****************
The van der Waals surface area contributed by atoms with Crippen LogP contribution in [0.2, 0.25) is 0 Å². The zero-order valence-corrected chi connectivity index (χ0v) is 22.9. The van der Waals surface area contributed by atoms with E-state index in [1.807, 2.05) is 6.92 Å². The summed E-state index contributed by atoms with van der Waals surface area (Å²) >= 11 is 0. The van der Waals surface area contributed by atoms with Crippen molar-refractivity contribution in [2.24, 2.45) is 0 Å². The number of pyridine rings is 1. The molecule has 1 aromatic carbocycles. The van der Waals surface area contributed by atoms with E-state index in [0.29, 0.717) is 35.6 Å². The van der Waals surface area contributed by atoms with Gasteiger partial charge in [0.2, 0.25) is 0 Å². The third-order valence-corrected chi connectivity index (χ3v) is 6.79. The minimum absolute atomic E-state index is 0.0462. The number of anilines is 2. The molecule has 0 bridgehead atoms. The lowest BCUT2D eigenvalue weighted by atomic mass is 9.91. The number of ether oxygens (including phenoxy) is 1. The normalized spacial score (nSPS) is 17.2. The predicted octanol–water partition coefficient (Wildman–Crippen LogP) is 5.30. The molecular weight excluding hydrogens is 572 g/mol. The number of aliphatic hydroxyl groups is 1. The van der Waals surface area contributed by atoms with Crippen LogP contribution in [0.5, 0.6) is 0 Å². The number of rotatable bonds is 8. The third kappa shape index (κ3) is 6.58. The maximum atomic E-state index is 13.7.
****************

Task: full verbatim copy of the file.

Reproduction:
The van der Waals surface area contributed by atoms with Crippen LogP contribution in [0.2, 0.25) is 0 Å². The zero-order valence-corrected chi connectivity index (χ0v) is 22.9. The van der Waals surface area contributed by atoms with E-state index in [1.807, 2.05) is 6.92 Å². The summed E-state index contributed by atoms with van der Waals surface area (Å²) >= 11 is 0. The van der Waals surface area contributed by atoms with Crippen molar-refractivity contribution in [2.24, 2.45) is 0 Å². The number of pyridine rings is 1. The molecule has 1 aromatic carbocycles. The van der Waals surface area contributed by atoms with E-state index in [0.29, 0.717) is 35.6 Å². The van der Waals surface area contributed by atoms with Gasteiger partial charge in [0.2, 0.25) is 0 Å². The third-order valence-corrected chi connectivity index (χ3v) is 6.79. The minimum absolute atomic E-state index is 0.0462. The number of anilines is 2. The molecule has 0 bridgehead atoms. The lowest BCUT2D eigenvalue weighted by atomic mass is 9.91. The number of ether oxygens (including phenoxy) is 1. The normalized spacial score (nSPS) is 17.2. The predicted octanol–water partition coefficient (Wildman–Crippen LogP) is 5.30. The molecular weight excluding hydrogens is 572 g/mol. The number of aliphatic hydroxyl groups is 1. The van der Waals surface area contributed by atoms with Crippen LogP contribution in [0.5, 0.6) is 0 Å². The number of rotatable bonds is 8. The third kappa shape index (κ3) is 6.58. The maximum atomic E-state index is 13.7.